We’ve come to Puglia with our teenage daughter, to cook like locals at Borgo Egnazia cooking school. On today’s menu is orecchiette, classic Puglian pasta shaped like little ears.

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10 of the best things to do in Pisa

A €30m redevelopment has funded the revamp of many of this walkable Italian city’s main attractions – including its tower – and there are great bars, restaurants and hotels to relax in after the sightseeing

The leaning tower, duomo and baptistery are must-sees. It costs nothing to wander the green lawns (with crowds picnicking and taking silly photographs), admiring the centuries-old white marble and 5.5-degree lean on the Torre Pendente. Entry to the tower is pricey (€18pp/under-10s free) but includes the cathedral. It’s a thrill to climb the steep, narrow steps once trodden by Galileo Galilei, and the view of the city is superb. From this year, 2km of the city walls are open (first weekend of the month, 10am-6pm, free), providing views also of Camposanto cemetery and of the huge weights used to pull the tower 45cm closer to vertical in 2007, after it was closed amid safety fears.

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10 of the best beach bars in Spain

Spain decamps to the coast in the summer and life revolves around the chiringuitos where a meal, cold beer or just a break from the sun are what’s needed

Tumbao, a cool spot without pretension and imbued with something of a “Californian-days-of summer” vibe, offers everything anyone might need on a beach, from good company to healthy juice and batidos (shakes), an affordable buffet (€11 a head), and good views of kite-surfers from a supine vantage point on the cushions. In late afternoon, there’s a beach barbecue and the post-swim crowd arrives in search of icy beer, watermelon mojitos and music (there’s nearly always a DJ, often live bands as well). Tarifa’s not short of great chiringuitos, but Tumbao is one not to miss.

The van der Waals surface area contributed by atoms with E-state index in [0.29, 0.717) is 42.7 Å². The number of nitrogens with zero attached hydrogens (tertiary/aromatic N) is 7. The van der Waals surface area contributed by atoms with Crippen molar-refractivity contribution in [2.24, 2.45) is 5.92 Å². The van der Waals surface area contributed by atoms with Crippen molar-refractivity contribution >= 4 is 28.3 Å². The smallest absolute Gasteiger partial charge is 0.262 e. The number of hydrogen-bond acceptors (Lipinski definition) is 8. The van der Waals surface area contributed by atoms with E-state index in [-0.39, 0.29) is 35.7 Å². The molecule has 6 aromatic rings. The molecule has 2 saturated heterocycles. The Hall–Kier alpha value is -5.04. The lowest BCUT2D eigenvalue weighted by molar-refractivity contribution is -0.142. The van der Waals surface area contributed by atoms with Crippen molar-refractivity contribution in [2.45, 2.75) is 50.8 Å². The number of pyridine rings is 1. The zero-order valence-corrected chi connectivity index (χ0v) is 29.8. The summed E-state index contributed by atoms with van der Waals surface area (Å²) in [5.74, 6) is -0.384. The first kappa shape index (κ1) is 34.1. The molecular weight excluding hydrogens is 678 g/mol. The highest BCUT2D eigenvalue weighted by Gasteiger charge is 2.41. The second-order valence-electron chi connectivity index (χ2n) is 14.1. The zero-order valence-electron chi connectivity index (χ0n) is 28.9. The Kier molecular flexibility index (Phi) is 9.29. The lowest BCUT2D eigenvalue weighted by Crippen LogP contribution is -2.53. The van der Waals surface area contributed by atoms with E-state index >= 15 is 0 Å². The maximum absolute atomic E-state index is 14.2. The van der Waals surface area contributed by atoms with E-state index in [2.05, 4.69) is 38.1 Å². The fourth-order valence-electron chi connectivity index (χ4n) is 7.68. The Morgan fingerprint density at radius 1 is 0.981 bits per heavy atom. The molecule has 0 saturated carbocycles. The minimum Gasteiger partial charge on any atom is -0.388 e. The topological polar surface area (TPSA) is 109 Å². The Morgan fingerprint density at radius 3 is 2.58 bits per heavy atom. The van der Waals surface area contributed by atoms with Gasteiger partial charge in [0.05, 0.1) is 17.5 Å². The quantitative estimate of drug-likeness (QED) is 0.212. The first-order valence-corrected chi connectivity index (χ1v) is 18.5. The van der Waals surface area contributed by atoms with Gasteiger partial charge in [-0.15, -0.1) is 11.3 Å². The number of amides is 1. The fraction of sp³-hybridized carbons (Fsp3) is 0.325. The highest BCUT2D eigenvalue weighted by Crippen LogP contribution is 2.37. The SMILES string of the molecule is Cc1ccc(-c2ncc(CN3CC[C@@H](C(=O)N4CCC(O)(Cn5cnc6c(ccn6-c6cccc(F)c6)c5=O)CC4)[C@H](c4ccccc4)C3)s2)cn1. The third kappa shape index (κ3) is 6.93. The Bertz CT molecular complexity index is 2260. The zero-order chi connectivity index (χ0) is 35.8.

N-340, 10km from Tarifa; on Facebook, open daily Easter to early Oct, midday-midnight

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10 of the best beach bars in France

Trays of oysters, iced rosé, swordfish brochettes, even Trump-inspired cocktails … these bars de plage boast superb fare and sunshine vibes

A hidden cove, a respite from the flashy excesses of the Riviera near Monaco, Eden Plage is reached by a tricky headland path (closed when the sea is rough) or a long, stepped descent from the village. The restaurant-bar serves great seafood, burgers and chips with views of the steep cliffs of Saint-Laurent bay and the gently-lapping Mediterranean. You can rent a paddle board or kayak on the gravelly beach and head into the nearby grottos. There’s also a floating pontoon to swim to and red sunbeds under the parasols. You might be disturbed by a model from the boutique behind the bar showing off swimsuits, pareos or a macramé bag or just the waiter topping up your rosé (€8 a glass), but otherwise, it’s the most undiscovered beach resort on the Côte d’Azur.